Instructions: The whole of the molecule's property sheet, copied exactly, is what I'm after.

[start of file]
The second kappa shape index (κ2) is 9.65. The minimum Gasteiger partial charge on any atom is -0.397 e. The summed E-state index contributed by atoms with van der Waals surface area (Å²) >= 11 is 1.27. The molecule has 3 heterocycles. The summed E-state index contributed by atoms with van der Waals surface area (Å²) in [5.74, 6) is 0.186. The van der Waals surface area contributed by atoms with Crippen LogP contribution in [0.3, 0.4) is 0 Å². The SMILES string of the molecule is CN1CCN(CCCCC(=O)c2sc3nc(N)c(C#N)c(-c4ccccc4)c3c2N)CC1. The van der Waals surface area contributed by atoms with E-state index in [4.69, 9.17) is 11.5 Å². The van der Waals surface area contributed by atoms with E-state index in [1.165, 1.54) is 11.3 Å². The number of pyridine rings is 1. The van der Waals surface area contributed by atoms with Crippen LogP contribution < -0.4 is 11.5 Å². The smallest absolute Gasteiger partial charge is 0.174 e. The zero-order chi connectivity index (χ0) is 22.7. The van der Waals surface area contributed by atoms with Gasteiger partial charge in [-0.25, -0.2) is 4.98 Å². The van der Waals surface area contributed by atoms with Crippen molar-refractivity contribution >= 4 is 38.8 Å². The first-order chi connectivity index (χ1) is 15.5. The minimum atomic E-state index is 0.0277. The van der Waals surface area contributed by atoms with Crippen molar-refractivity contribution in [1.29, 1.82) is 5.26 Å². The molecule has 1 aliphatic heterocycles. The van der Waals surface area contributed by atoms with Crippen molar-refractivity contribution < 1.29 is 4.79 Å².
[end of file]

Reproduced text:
The second kappa shape index (κ2) is 9.65. The minimum Gasteiger partial charge on any atom is -0.397 e. The summed E-state index contributed by atoms with van der Waals surface area (Å²) >= 11 is 1.27. The molecule has 3 heterocycles. The summed E-state index contributed by atoms with van der Waals surface area (Å²) in [5.74, 6) is 0.186. The van der Waals surface area contributed by atoms with Crippen LogP contribution in [0.3, 0.4) is 0 Å². The SMILES string of the molecule is CN1CCN(CCCCC(=O)c2sc3nc(N)c(C#N)c(-c4ccccc4)c3c2N)CC1. The van der Waals surface area contributed by atoms with E-state index in [4.69, 9.17) is 11.5 Å². The van der Waals surface area contributed by atoms with E-state index in [1.165, 1.54) is 11.3 Å². The number of pyridine rings is 1. The van der Waals surface area contributed by atoms with Crippen LogP contribution < -0.4 is 11.5 Å². The smallest absolute Gasteiger partial charge is 0.174 e. The zero-order chi connectivity index (χ0) is 22.7. The van der Waals surface area contributed by atoms with Gasteiger partial charge in [-0.25, -0.2) is 4.98 Å². The van der Waals surface area contributed by atoms with Crippen molar-refractivity contribution >= 4 is 38.8 Å². The first-order chi connectivity index (χ1) is 15.5. The minimum atomic E-state index is 0.0277. The van der Waals surface area contributed by atoms with Crippen molar-refractivity contribution in [1.29, 1.82) is 5.26 Å². The molecule has 1 aliphatic heterocycles. The van der Waals surface area contributed by atoms with Crippen molar-refractivity contribution < 1.29 is 4.79 Å².